There are numerous recipes for Thanksgiving Hanukkah fusion foods circulating the internet.  Click here for the least appealing recipes I found. Sweet potato butternut squash latkes seems the perfect way to disquise the fact you are celebrating Hanukkah.

So, go ahead and combine your meals and extend Thanksgiving for eight days while you're at it.  And if you don't deep fry your turkey in oil, you don't understand the true meaning of THanukkahsGiving.

Thursday, October 18, 2012

GOP Campaign Songs

Mitt Romney today:
"Hey, girls, remember the words to that old Willie Nelson song? It's one of my favorites:

Maybe I didn't pay you
Quite as equal as I should have
And maybe I will not grant your
Lady parts health care I could have

If I made you feel second rate
Now my spin is: I was kinder
You were always in my binder
You were always in my binder

Remember I didn't hold your
Schedule between five and nine
Made flex hours so you’re
In your kitchen right on time

I’ll save you from that planned parenthood
Take control of your vagina
You are always in my binder
You are always in my binder

Tell me,
Tell me who treats bitches finer
Give me, give me
One more chance to keep you in a binder

Paul Ryan's song: Folks, remember Bobby Darrin and that old song "Splish,splosh"? It goies like this:
Splish splosh, I was washin' clean pots
Long about a Saturday night
A rub-a-dub, just pretendin' as I scrubbed
Thinkin' everything was alright
Well, I had intended to, pretend to feed the poor
Found a locked up, closed soup kitchen
Then forced in the door, and then, uh,
Splish, splosh... I took my photo op
What does it really matter if the homeless folks were gone?

I was a-splishin' and a'sploshin'
Simulating washin', draped in a white apron
Shameless photo fakin', ooh yeah!

Saturday, July 14, 2012

Road Trip With My Dead Mother

another rewrite:

Mom had been dead for a while, and we were driving to New York with her in the back of the van.

In the rear view mirror I saw 9-year-old Allie thrust her head forward, face flushed.   “Why does Grandma Margaret have to be right behind me!?”

My wife just showed me her eyes that said, “Your mother.  You explain.”

“Allie, settle down,” I said.  “She’s in the storage area, under ALL the luggage.  At least after this she won’t be on the shelf in the closet any more.  And you can move up closer to us, you know.”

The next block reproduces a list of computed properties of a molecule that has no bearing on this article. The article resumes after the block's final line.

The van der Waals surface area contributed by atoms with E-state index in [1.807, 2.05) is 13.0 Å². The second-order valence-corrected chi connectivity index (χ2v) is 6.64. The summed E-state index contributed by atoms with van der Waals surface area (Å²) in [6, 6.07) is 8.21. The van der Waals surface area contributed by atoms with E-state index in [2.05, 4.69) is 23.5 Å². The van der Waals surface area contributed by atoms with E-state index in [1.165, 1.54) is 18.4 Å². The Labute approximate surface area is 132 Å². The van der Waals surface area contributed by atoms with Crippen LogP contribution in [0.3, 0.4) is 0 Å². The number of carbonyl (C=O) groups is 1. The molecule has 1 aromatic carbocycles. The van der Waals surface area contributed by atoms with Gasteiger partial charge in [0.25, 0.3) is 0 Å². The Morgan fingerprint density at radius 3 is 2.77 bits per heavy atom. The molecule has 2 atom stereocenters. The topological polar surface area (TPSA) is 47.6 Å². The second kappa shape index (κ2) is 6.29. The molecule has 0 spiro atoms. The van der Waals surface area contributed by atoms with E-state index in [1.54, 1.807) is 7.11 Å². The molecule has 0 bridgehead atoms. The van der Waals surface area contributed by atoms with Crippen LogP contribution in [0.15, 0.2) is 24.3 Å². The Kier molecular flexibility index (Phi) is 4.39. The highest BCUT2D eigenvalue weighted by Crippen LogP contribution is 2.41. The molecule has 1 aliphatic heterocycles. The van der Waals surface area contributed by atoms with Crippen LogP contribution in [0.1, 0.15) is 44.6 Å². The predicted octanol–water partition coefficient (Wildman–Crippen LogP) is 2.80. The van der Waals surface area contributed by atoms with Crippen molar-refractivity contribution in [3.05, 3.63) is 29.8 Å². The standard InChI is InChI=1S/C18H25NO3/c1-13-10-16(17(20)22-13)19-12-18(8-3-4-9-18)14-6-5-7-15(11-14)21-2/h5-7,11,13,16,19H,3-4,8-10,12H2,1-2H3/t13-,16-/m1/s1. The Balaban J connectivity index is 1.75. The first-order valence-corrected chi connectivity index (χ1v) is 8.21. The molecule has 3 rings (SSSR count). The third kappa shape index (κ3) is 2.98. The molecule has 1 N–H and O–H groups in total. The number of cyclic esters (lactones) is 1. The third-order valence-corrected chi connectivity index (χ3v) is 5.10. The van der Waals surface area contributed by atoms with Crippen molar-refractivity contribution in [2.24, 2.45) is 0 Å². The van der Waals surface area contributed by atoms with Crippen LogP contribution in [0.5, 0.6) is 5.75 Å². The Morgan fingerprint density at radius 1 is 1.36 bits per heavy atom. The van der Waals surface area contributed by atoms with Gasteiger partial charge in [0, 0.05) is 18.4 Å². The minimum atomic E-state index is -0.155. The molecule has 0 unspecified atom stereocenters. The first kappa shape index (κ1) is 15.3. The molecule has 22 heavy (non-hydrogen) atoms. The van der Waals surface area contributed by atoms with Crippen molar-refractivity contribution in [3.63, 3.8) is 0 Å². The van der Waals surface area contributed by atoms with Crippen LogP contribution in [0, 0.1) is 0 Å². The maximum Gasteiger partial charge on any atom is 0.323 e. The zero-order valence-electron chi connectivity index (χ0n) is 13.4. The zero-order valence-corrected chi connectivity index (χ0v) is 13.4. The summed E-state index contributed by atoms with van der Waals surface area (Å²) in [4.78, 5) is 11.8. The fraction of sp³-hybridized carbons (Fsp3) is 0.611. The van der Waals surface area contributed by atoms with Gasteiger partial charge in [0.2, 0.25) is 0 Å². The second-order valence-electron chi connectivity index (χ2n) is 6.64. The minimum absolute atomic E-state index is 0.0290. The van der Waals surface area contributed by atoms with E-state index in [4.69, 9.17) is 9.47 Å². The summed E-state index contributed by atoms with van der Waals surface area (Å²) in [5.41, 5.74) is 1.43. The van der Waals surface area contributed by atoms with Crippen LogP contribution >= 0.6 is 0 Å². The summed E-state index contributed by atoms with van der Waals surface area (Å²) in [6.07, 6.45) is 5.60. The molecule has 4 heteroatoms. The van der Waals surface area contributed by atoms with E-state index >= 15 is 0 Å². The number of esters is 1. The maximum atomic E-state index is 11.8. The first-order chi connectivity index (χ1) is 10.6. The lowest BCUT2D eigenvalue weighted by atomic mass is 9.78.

When I was little, riding in the station wagon, I liked sitting in “the way back”, the third bench seat that faced out the rear window - still in the car with my mom, but far enough away to be alone in my bizarre thoughts, narrating my life to some imaginary friend.

My daughter chose the very back seat of the van, and even her discomfort at being so close to her deceased grandmother did not overcome her desire to maintain independence from her parents.

We had picked up
 Mom from my sister in Las Vegas.  Mom didn’t want a regular funeral – or, at least, hadn’t mentioned it recently - so we had a private memorial service around the coffee table at my sister’s house.  My mother’s last years had been in this house where she helped raise my niece.  Mom was then handed off to me and my wife and daughter.  We were assigned to return her remains to her hometown of Niagara Falls to be buried.

First we had flown her to Cincinnati, which would have pleased her only because she loved airplanes and flying.  We packed her in the big suitcase, because (even pre-9/11) we weren’t sure about the rules for putting a heavy, sealed, wooden box of ashes in the overhead.

But we didn’t take her immediately to Niagara Falls. I was gainfully employed so I couldn’t take time all at once to vacation in Las Vegas with my mother’s remains and then run off to New York with her; that’s why we left
 Mom in the closet of our house in Cincinnati for a year.   Now we were driving her to her grave as the first leg of our tour around the state of New York.

Allie never had a sibling and wasn’t used to competing or sharing. I hadn’t wanted her to start distracting me from driving by yelling from the back of the van, “Grandma’s looking at me!” or, “Grandma’s touching me!” or “Why does grandma Margaret have to be right behind me?”  I wished she felt more affection for my mother.

One evening, eight years earlier, when my niece was 9, she and my sister and my mother had gone out to dinner.  My mother had wondered aloud if the bathroom in this kid-oriented pizza joint were clean. 

“Sure, Grandma, you’ve been in there before.”

“I have not,” mom said with arms folded and mouth set firm.

An argument ensued until my niece said, “Okay grandma, you always say that sometimes you forget things.  You probably just forgot being in these bathrooms.”

Mom had glared back, “I may forget the things I’ve done, but I never forget the things I haven’t done.”

That was one of the first clues - a few years before Mom was diagnosed with dementia.  Allie had never gotten to spend much time with her because of the distance between Las Vegas and Cincinnati. As Mom spiraled down, she still knew who Allie was, but Allie didn’t know who Grandma really was.

Until she got sick, she was the grandma that, when visiting, fell asleep in our living room while reading and snored really loudly. She was the grandma that revealed to Allie where Dad had learned to make those horrible puns. But she was also the grandma that taught Dad to make delicious mince pie.

When I was little,
 Mom told stories about growing up in Niagara Falls during the Depression and about her dad who worked on the railroad and her brother who became a big deal at G.E. in Syracuse, NY.